(Note: The section Sa1 18:6-14 is supposed by Thenius and others to have been taken by the compiler from a different source from the previous one, and not to have been written by the same author: (1) because the same thing is mentioned in Sa1 18:13, Sa1 18:14, as in Sa1 18:5, though in a somewhat altered form, and Sa1 18:10, Sa1 18:11 occur again in Sa1 19:9-10, with a few different words, and in a more appropriate connection; (2) because the contents of Sa1 19:9, and the word ממּחרת in Sa1 19:10, are most directly opposed to Sa1 18:2 and Sa1 18:5. On these grounds, no doubt, the lxx have not only omitted the beginning of Sa1 18:6 from their version, but also Sa1 18:9-11. But the supposed discrepancy between Sa1 18:9 and Sa1 18:10 and Sa1 18:2 and Sa1 18:5, - viz., that Saul could not have kept David by his side from attachment to him, or have placed him over his men of war after several prosperous expeditions, as is stated in Sa1 18:2 and Sa1 18:5, if he had looked upon him with jealous eyes from the very first day, or if his jealousy had broken out on the second day in the way described in Sa1 18:10, Sa1 18:11, - is founded upon two erroneous assumptions; viz., (1) that the facts contained in Sa1 18:1-5 were contemporaneous with those in Sa1 18:6-14; and (2) that everything contained in these two sections is to be regarded as strictly chronological. But the fact recorded in Sa1 18:2, namely, that Saul took David to himself, and did not allow him to go back to his father's house any more, occurred unquestionably some time earlier than those mentioned in Sa1 18:6. with their consequences. Saul took David to himself immediately after the defeat of Goliath, and before the war had been brought to an end. But the celebration of the victory, in which the paean of the women excited jealousy in Saul's mind, did not take place till the return of the people and of the king at the close of the war. How long the war lasted we do not know; but from the fact that the Israelites pursued the flying Philistines to Gath and Ekron, and then plundered the camp of the Philistines after that (Sa1 17:52-53), it certainly follows that some days, if not weeks, must have elapsed between David's victory over Goliath and the celebration of the triumph, after the expulsion of the Philistines from the land. Thus far the events described in the two sections are arranged in their chronological order; but for all the rest the facts are arranged antithetically, according to their peculiar character, whilst the consequences, which reached further than the facts that gave rise to them, and were to some extent contemporaneous, are appended immediately to the facts themselves. Thus David's going out whithersoever Saul sent him (Sa1 18:5) may indeed have commenced during the pursuit of the flying Philistines; but it reached far beyond this war, and continued even while Saul was looking upon him with jealous eyes. Sa1 18:5 contains a general remark, with which the historian brings to a close one side of the relation between David and Saul, which grew out of David's victory. He then proceeds in Sa1 18:6 to give the other side, and rounds off this paragraph also (Sa1 18:14-16) with a general remark, the substance of which resembles, in the main, the substance of Sa1 18:5. At the same time it implies some progress, inasmuch as the delight of the people at the acts performed by David (Sa1 18:5) grew into love to David itself. This same progress is also apparent in Sa1 18:13 ("Saul made him captain over a thousand"), as compared with Sa1 18:5 ("Saul set him over the men of war"). Whether the elevation of David into a captain over a thousand was a higher promotion than his appointment over the men of war, or the latter expression is to be taken as simply a more general or indefinite term, denoting his promotion to the rank of commander-in-chief, is a point which can hardly be determined with certainty.)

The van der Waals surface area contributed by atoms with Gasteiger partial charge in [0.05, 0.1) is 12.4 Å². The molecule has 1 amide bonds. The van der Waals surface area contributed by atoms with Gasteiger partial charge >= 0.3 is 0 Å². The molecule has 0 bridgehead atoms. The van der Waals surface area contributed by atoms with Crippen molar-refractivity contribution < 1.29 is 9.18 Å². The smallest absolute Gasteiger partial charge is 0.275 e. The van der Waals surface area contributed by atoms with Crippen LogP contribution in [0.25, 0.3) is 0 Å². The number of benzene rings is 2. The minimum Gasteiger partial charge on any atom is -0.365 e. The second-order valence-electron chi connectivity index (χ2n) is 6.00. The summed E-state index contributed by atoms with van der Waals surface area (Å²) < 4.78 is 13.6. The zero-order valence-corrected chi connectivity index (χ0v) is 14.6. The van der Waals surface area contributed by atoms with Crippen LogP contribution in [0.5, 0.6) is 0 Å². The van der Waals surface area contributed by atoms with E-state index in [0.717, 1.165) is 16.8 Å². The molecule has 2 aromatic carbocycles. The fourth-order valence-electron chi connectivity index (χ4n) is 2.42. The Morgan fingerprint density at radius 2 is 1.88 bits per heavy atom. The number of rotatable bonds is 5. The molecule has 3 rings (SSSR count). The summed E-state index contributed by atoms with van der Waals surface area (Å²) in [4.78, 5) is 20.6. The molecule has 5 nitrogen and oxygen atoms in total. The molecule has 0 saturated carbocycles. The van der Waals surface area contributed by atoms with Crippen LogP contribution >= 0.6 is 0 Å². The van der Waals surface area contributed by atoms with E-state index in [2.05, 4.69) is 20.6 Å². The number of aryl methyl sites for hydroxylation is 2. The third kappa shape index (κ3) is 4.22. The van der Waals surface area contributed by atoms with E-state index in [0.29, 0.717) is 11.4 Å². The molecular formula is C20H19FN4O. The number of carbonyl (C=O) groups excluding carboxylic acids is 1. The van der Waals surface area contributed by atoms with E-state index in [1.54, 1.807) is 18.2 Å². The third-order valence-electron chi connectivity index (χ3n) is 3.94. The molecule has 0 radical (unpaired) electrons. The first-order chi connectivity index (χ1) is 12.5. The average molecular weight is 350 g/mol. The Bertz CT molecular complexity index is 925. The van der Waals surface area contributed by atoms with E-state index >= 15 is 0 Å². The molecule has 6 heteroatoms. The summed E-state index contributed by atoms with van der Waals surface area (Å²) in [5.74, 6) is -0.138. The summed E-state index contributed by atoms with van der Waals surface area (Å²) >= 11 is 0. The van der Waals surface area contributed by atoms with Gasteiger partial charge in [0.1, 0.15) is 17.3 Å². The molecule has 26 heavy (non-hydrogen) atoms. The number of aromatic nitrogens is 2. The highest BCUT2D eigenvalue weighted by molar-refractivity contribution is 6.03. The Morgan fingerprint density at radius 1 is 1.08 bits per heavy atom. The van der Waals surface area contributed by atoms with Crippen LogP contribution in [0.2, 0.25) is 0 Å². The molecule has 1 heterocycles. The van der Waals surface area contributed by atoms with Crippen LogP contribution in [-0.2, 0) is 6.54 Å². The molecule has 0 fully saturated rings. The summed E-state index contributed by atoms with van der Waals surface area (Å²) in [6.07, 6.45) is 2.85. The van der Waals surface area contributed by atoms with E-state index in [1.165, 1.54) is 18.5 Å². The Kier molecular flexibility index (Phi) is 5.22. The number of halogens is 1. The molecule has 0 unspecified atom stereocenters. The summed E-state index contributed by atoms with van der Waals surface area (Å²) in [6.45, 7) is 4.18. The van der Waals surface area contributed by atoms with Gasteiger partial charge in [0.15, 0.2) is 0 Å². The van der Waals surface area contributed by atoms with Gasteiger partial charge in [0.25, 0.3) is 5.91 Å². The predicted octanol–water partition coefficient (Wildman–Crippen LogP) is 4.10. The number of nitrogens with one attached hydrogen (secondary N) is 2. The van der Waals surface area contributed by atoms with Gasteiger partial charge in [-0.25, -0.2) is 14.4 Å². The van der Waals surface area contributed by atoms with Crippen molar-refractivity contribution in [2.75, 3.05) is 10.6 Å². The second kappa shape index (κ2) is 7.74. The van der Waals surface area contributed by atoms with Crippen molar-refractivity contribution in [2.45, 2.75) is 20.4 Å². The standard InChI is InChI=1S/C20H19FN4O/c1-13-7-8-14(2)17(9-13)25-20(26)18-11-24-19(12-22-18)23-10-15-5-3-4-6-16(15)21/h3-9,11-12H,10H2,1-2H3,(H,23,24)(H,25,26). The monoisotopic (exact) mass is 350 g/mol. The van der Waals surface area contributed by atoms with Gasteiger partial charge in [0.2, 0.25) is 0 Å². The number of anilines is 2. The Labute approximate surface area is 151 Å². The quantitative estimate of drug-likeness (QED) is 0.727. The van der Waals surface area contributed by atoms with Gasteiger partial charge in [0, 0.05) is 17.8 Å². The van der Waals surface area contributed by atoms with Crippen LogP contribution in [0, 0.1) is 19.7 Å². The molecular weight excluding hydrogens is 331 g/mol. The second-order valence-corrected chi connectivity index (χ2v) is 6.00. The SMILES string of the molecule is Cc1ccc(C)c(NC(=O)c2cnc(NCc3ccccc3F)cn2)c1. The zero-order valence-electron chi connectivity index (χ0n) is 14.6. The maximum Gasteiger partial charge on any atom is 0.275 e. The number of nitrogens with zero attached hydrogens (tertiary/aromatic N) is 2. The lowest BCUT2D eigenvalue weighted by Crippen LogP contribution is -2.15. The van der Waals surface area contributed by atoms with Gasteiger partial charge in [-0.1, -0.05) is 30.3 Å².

- Saul had no sooner attached the conqueror of Goliath to his court, than he began to be jealous of him. The occasion for his jealousy was the celebration of victory at the close of the war with the Philistines.